I'm almost finished with this book Recommended by dorjan over on the SDMB my own very amateur interest in astronomy made this worth checking out of the local library Hershfeld takes us back to the 19th century and occasionally the tail of the 18th when men of education money and leisure were instrumental in making scientific discoveries and progress and how the addition of photography and spectroscopy to traditional observation sparked the new field of astrophysics Not only does he provide background on the development of both reflector and refractor telescopes but gives a history of photography as it relates to astronomical observations from the first use of daguerreotypes to dry plate technology Hershfeld also discusses the development of the spectroscope and how its use allowed not only for chemical analysis of the Sun and stars but also for studying the Doppler effect to examine the speed of stars relative to the Earth In addition Hershfeld also provides a look into the lives of the men and occasional woman whose efforts made this new field possible Among the individuals highlighted were William Bond originally a clockmaker whose home observatory earned him an albeit unpaid position at Harvard and with his son discovered Hyperion one of Saturn's moons We also meet John and Henry Draper a father and son team who were trailblazers of astrophotography and spectroscopy I was particularly intrigued to learn about Robert Bunsen and Gustav Kirchhoff and how their partnership helped develop the science of spectral analysis He also touches on some of the professional rivalries and finagling the story of George Ellery Hale and how he was involved in the founding both the Yerkes Observatory and Mount Wilson Observatory rather interesting Hershfeld also recognizes some of the women who made contributions to the discipline including Maria Mitchell Annie Cannon and Williamina Stevens Fleming If anyone can recommend a good women in astronomy overview I'd be interested While some of the technical discussion got a bit tedious for my personal taste Hershfeld's writing was engaging overall with a nice blend of biographic and historic detail I definitely feel as if I learned something and may pursue further reading regarding some of the men women I was introduced to here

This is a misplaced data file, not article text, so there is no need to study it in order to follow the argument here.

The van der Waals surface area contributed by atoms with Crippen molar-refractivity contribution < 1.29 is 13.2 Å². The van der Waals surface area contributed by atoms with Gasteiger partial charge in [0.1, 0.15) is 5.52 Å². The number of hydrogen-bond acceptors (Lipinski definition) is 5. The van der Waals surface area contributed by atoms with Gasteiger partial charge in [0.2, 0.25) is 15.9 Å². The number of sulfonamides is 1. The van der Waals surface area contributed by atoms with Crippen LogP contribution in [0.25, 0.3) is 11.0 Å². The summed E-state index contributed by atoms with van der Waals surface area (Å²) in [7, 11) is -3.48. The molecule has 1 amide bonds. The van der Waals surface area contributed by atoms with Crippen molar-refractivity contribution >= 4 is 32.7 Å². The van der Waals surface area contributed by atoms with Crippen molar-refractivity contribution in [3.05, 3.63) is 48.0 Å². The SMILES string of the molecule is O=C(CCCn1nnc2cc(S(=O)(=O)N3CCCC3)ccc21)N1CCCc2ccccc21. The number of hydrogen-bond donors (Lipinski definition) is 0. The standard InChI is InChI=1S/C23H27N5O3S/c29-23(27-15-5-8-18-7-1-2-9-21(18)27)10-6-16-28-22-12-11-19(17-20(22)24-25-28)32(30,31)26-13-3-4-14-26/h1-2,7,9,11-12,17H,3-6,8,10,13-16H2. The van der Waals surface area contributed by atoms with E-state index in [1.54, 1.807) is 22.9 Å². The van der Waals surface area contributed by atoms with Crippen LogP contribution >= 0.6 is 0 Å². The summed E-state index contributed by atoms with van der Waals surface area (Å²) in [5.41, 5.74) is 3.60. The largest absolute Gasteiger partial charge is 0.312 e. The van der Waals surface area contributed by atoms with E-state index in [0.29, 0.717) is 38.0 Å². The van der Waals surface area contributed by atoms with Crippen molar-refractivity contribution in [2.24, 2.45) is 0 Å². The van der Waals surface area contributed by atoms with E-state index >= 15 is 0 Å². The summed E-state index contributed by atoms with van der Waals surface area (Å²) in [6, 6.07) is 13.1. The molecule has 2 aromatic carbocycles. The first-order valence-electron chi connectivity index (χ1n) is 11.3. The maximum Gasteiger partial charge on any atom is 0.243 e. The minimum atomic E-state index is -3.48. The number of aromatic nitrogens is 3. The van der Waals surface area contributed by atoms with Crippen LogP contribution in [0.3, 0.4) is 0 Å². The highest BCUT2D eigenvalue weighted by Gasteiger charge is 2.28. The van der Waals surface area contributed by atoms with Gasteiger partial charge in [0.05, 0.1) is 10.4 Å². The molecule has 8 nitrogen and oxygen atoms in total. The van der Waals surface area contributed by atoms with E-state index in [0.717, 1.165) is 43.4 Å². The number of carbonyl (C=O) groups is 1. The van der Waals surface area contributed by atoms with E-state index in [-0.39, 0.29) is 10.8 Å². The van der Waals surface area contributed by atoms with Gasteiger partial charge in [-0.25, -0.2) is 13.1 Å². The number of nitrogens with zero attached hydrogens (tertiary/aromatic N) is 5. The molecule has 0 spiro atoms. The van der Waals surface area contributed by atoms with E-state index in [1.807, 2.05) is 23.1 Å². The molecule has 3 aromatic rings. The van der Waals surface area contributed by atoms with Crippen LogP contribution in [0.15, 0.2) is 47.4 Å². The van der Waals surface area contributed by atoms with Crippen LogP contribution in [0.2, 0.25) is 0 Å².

8. says: